Louisiana, LA Florists
Find florist in Louisiana state that deliver flowers for any occasion including Birthdays, Anniversaries, Funerals as well as Valentines Day and Mother's Day. Select a Louisiana
city below to find local flower shops contact information, address and more.
Louisiana State Featured Florists
524 Meadowlark DriveAlexandria, LA 71303
901 Canal BlvdThibodaux, LA 70301
109 N Washington StDeridder, LA 70634
105 W Lafayette StWinnfield, LA 71483
110 Weeks St P. O. Box 9899New Iberia, LA 70560
Louisiana Flowers News
Dec 14, 2018
Dr. Emery Deserves All the Flowers While She Can Smell Them - Afro American
Ala., Dr. Emery moved to Baltimore with Vallen L. Emery Sr., her beloved late husband and their three sons, after a successful teaching career in Louisiana. The deep South's loss was Baltimore's great gain.
She attended what was then Morgan State College where she earned a master's degree in education and she attended Temple University in Philadelphia and was awarded a doctorate degree in education. Her list of accomplishments and contributions to the Greater Baltimore community is too long to list here; that is why a veritable who's who (including Mayor Pugh, Rev. Dr. A.C.D. Vaughn and AFRO Publisher Emeritus Jake Oliver, among many others) of our city stopped by the Forum to give bouquets of flowers to Dr. Emery while she can smell them. These are the objective facts.
However, my objectivity ends as far as Dr. Emery is concerned when it comes to her work as principal of Walbrook High School in West Baltimore.
Sean Yoes (Courtesy Photo)
Dr. Emery was a vice-principal of Lemmel Junior High just up the street from where I was raised. But, Walbrook was the house that Dr. Emery built and that school changed my life. I entered Walbrook in the 10th grade in 1980. For the record, Dr. Emery had officially left the school as principal the previous year, but clearly she had laid an incredible foundation prior to her exit and she left an outstanding high school in her wake.
My sister and I had mo... Nov 28, 2018
All Saints' Day traditions keep memories of loved ones alive - The Advocate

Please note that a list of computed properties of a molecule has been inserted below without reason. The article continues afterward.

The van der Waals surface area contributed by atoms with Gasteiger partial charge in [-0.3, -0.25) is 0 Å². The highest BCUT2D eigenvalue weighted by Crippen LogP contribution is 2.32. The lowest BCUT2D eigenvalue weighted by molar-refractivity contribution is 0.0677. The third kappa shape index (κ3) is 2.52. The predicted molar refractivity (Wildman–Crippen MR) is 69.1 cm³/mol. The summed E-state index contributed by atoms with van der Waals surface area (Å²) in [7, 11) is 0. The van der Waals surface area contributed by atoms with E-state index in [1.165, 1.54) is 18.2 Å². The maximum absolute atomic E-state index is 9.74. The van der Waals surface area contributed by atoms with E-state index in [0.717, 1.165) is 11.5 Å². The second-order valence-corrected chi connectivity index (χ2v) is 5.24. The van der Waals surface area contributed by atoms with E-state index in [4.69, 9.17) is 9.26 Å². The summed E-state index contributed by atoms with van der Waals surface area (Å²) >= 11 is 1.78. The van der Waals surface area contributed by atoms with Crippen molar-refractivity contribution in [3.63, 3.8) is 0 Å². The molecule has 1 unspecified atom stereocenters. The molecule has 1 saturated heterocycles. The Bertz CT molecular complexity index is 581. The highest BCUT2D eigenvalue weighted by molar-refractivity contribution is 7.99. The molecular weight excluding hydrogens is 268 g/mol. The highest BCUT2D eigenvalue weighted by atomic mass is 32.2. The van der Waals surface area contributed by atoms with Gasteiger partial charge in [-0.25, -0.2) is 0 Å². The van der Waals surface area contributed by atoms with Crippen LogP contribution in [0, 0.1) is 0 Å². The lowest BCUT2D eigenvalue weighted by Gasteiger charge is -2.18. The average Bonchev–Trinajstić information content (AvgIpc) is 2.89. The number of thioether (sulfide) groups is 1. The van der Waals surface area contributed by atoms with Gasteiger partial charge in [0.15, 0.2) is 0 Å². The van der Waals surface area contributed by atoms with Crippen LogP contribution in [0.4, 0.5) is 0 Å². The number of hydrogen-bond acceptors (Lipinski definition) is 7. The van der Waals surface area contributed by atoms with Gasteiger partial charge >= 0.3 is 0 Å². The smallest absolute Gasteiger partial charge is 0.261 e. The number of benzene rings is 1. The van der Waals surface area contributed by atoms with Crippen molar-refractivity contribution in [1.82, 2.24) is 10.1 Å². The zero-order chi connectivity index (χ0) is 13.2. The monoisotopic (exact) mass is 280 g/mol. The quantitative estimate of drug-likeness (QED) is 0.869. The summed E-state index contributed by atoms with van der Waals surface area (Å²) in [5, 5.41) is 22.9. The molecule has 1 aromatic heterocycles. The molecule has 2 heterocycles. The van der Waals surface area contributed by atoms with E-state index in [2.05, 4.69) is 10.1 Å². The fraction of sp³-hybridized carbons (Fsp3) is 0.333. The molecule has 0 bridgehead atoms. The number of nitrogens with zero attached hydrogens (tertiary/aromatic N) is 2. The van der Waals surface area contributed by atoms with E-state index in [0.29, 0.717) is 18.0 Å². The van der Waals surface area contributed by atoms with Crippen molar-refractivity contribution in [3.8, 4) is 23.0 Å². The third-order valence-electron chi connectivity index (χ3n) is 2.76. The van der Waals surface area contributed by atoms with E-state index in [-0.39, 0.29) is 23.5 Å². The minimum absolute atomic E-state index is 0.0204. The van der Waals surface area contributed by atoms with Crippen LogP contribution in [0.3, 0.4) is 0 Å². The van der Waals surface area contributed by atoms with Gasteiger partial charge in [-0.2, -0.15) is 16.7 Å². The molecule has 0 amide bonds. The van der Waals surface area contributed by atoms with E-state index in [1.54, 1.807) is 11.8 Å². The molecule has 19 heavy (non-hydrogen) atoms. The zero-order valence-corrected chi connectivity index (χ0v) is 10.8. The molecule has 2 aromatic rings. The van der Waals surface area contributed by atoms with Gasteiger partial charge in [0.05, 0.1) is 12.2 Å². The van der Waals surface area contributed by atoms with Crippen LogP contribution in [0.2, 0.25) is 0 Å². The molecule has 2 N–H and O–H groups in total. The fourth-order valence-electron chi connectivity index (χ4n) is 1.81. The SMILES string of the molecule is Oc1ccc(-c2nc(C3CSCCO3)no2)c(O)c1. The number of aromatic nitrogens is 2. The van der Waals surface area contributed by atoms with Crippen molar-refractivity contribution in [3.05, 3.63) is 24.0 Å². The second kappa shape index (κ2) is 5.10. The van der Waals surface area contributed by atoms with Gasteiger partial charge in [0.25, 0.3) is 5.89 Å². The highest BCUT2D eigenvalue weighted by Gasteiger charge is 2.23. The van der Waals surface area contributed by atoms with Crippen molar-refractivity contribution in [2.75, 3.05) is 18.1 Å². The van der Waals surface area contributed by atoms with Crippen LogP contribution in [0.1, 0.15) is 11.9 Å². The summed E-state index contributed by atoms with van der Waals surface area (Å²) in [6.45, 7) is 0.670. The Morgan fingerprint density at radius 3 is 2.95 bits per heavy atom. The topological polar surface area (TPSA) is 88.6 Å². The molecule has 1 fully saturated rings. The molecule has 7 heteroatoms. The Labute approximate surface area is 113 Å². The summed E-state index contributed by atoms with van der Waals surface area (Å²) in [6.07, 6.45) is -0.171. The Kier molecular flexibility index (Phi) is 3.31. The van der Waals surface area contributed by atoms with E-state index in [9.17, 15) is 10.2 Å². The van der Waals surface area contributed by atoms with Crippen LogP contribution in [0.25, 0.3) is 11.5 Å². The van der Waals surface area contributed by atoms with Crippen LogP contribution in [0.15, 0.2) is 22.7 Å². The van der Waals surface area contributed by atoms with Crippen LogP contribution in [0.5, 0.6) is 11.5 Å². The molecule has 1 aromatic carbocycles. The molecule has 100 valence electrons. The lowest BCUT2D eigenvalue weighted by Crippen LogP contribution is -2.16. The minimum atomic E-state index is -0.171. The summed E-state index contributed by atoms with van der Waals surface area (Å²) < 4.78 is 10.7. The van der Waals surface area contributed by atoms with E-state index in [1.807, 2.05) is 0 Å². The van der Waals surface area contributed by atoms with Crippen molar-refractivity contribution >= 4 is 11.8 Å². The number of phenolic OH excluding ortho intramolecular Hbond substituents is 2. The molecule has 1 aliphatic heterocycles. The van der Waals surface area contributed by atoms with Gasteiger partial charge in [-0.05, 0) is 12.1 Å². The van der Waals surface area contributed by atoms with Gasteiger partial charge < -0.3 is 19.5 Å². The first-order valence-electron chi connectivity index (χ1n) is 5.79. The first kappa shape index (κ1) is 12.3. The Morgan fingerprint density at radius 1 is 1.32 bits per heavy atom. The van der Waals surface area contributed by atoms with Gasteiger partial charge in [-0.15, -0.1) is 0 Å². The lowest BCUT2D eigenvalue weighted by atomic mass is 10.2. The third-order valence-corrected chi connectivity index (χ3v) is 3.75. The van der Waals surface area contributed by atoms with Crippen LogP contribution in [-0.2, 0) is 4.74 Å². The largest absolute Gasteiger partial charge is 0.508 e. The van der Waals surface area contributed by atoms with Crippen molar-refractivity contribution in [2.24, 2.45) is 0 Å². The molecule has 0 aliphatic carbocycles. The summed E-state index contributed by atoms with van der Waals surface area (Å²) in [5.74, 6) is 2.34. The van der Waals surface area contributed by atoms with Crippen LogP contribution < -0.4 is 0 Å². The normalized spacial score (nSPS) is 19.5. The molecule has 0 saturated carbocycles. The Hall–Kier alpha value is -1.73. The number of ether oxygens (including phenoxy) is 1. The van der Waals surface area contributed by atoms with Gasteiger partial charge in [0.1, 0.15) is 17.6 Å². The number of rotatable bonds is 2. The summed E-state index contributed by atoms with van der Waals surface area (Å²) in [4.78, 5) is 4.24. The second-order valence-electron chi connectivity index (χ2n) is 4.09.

It's a local tradition that goes back the 1850s, when Peter Rouquette became the first Creole to be ordained as a priest after Louisiana became a part of the United States. Rouquette chose to live in Lacombe, where he was a missionary to the Choctaws for 29 years, adopting Native American practices in his teachings.Raymond said her "grandfather's grandfather," Octave Cousin, was among those Rouquette ministered to. Cousin died in 1892 and is buried in Lafontaine Hilltop. His last name still is a common one in the area."This is a very important day for us," said Raymond, chairman of the revived Lacombe Museum, which will open in January. "Most of the residents of the Lacombe area can trace their roots back to the days here (early 1800s) when the whites, the Creoles and the Choctaws would intermingle and intermarry to make us what we are today."I've got relatives in five of our cemeteries. All Saints' Day is about our heritage."While the All Saints' Day tradition in Lacombe goes back more than 150 years, there's a newer one about 10 miles down U.S. 190 in Mandeville.Friday's All Souls' Day blessing at the Mandeville Cemetery will feature more than 4,000 candles to decorate the graves and the grounds.The Knights of Columbus councils of Our Lady of the Lake and Mary, Queen of Peace churches are in charge of mustering the volunteers needed to construct and place the luminaries, although families are invited to bring their own."We provide snacks for the little kids, and they enjoy preparing the candles," event director Charlotte King said. "We get a lot of ‘old Mandeville' people to attend, and it keeps growing."People really have taken to having a candlelight blessing. It is so beautiful."There are other All Saints' and All Souls' Day observations in St. Tammany. Here's a rundown:St. Joseph Abbey: While there are no formal activities in the Covington city cemeteries, St. Joseph Abbey is accepting prayer requests for All Souls' Day.After Mass, the monks will lead the congregation to the cemetery, where they will lead prayers for the departed.Our Lady of Lourdes: The south Slidell church will have a Mass a... Jul 26, 2018